How to Read a Wine Label

Staff Writer
What those labels on the back of the bottle really mean

Photo Sasabune Omakase Modified: Flickr/erin/CC 4.0

If you’re like us, the first thing you do when you’re thinking about buying a wine is turn the bottle over and read the back label. There’s often some good intel there.

But watch out. At least sometimes, there’s also a lot of hype.

Over the last three months, we reviewed the back labels of 100 wines. Here are the "camps" that back labels fall into:

1. Back Labels That Are Front Labels
Many back labels are actually, from a governmental standpoint, the front label. These can be technically informative (percentages of grapes, etc.) and needless to say, it’s pretty amusing that legally, the back is often the front.

2. Silence Is Not Golden
Some back labels say virtually nothing other than the legally mandated "…don’t operate heavy machinery, etc." This can be a bummer. Wines that are often ripe for explanation are silent.

3. The Informative Label
Really helpful back labels are often fascinating and/or helpful, albeit sometimes in a geeky way. The vineyards is at 4,000 feet…(cool). The wine is great with sushi (OK, we’ll be the judge).

4. The Technical Label
"The malolactic fermentation took place in barrels on April 3." OK, thanks.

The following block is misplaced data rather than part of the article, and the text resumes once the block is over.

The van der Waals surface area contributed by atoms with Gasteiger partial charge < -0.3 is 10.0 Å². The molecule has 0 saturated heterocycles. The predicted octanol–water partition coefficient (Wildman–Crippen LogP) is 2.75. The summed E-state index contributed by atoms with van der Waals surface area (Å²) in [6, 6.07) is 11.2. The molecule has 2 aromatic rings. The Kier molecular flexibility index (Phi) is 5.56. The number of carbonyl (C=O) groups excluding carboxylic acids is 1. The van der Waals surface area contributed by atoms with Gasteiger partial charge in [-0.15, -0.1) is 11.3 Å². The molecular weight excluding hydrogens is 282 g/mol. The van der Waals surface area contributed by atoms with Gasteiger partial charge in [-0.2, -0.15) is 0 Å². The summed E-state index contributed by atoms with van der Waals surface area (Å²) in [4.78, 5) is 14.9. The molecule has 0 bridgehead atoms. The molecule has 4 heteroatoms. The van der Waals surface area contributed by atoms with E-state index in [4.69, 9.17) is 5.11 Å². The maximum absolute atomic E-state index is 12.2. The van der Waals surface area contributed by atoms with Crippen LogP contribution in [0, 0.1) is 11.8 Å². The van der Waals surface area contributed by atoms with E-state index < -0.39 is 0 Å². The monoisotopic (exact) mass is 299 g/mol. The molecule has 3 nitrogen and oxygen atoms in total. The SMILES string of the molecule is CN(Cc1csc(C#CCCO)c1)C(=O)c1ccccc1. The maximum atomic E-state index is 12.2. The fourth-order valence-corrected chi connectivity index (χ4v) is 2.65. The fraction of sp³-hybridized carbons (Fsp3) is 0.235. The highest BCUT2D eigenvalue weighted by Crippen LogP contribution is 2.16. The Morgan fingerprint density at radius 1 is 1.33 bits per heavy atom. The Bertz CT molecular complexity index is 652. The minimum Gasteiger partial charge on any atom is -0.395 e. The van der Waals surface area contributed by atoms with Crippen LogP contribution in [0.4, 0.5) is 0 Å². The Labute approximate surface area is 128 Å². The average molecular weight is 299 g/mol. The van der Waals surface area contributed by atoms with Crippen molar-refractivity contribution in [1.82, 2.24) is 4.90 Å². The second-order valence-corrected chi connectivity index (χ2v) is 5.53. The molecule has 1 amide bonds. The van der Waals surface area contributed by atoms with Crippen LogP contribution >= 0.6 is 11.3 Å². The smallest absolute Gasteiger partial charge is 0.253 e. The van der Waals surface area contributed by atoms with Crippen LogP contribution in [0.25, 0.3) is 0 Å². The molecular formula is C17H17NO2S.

5. The Food Label
"Eat with seaweed-crusted hamachi on a bed of bitter greens." OK, thanks again. But "Eat with pasta or meat" isn’t all that helpful either.

6. The Story Label
We like these labels. They tell the story of the people and place behind the wines and often provide an insight into the philosophy of the winery.

7. The Marketing-Speak Label
There’s probably a Consumer Products marketing graduate behind these. They tell a fascinating and appealing story… except it has absolutely nothing to do with the grapes, place, or wine inside. These sorts of labels are misleading… and proliferating.

In the end, identifying which type of back label is which is not easy. So we advise: consumer beware. Looks and labels can be deceiving. Tasting is the only true way to know.

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